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June 30, 2015

to all of you who left a comment regarding my rather challenging choice of colours

thank you

as each of you knows, comments are what make blogging worthwhile

P1070139shown here with a 2013 page from my journal

(which I had completely forgotten when choosing the warp)

on the rare occasions when I attempt to break out of my colour rut

the results are encouraging – should do it more often

P1070149samples are invaluable – as is a good finishing

P1070147who would have thought? when it was on the loom

what’s next?

more samples

P1070142and the shibori?

I think I could improve on this but I’m still rather pleased

P1070143when I started stitching all I had to go on was a picture

it took 3 rows of stitching (at the top) before I realized the mistake

P1070144the back and front are quite different due to wrapping it on a rope

P1070145not washed and ironed yet, I love the texture

off to water the garden.

16 Comments leave one →
  1. June 30, 2015 10:35 am

    the shibori is amazing, what patience


    • June 30, 2015 10:47 am

      Debbie – thank you, the piece measures 22″ X 26′. I’ve been trying to imagine doing a major work, it would take a year – or more!


  2. vdbolyard permalink
    June 30, 2015 3:51 pm

    looks great, and you do have good notes. shibori wrapped on a rope. i like the sound of that.


    • June 30, 2015 4:39 pm

      Velma – in the old days in Arimatsu it was wrapped on a log, it took two men and a large dye vat. Shibori on a rope is much easier.


  3. June 30, 2015 7:06 pm

    But indigo IS so beautiful!


  4. June 30, 2015 10:35 pm

    Such a lovely shibori pattern! So many ways to stitch and dye.


  5. lagriccia permalink
    June 30, 2015 10:55 pm

    Fabulous indigo piece, well done!


  6. July 1, 2015 2:48 pm

    I like the shibori! I cannot imagine the time and planning it takes but I do love the product. And you bright towels are very happy!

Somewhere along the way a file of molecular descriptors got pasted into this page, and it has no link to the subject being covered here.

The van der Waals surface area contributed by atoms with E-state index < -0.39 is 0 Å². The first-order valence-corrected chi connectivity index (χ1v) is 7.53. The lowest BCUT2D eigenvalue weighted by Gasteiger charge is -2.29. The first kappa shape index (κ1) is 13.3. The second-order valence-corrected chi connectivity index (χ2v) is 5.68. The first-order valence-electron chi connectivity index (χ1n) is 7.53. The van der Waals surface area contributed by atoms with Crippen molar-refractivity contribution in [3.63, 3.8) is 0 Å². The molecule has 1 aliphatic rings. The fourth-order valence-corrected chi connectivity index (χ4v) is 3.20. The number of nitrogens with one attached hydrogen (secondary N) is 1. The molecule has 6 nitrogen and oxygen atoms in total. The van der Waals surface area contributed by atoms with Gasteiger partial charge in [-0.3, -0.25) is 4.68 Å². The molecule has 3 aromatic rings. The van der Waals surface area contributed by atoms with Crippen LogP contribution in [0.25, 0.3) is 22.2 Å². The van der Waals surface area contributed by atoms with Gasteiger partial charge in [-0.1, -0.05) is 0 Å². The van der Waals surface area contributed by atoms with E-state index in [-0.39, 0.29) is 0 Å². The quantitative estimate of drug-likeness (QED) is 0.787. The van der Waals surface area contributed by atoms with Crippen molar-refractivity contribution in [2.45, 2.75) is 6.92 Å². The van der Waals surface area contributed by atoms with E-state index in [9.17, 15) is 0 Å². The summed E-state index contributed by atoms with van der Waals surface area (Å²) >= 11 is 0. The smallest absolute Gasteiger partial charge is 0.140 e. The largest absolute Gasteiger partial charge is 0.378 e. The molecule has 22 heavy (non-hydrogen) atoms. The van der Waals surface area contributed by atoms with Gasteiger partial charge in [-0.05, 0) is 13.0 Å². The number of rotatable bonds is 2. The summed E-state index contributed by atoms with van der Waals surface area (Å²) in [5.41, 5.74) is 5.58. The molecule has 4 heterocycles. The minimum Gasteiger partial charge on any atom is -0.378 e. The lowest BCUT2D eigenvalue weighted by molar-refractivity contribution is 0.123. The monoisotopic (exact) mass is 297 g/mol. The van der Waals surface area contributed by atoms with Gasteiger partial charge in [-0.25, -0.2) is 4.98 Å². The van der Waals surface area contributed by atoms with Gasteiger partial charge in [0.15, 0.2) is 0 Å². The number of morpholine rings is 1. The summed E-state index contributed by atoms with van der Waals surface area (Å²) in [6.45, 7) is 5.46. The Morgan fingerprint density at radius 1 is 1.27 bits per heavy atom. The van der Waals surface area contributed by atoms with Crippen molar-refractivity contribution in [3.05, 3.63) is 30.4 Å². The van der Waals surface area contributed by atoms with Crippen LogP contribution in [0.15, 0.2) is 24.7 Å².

• July 1, 2015 3:13 pm

      Kerry – the stitched shibori takes time but I do it in the evenings when I’m too beat to do anything else (other than spin and I have cupboards, drawers and boxes full of handspun). Those are samples not towels, maybe at another time.


      • July 1, 2015 3:18 pm

        So, you actually sample, huh? Did you always or did you come to it after experience? I know I should but I don’t . . .


      • July 1, 2015 5:34 pm

        Kerry – I don’t always sample ( shh, don’t tell my students) because I’m familiar with many of the yarns I use – BUT – sometimes I regret it. This is a new weave structure to me and I turned it – so the threading is normally the weft and what was originally the warp is now woven as the weft. If you do this you have to remember to also turn the tie up. Plus I fiddled with it!! I’m now weaving the second sample warp with big changes so stay tuned. Sometimes I’ll do several different sample warps of the same structure introducing new ideas gained from the previous samples. It can become addictive, then I often weave a larger piece from my favorite sample. There is nothing more wonderful (even tea towels) to a big binder of samples.


  7. July 8, 2015 6:35 am

    That last picture is especially marvelous!


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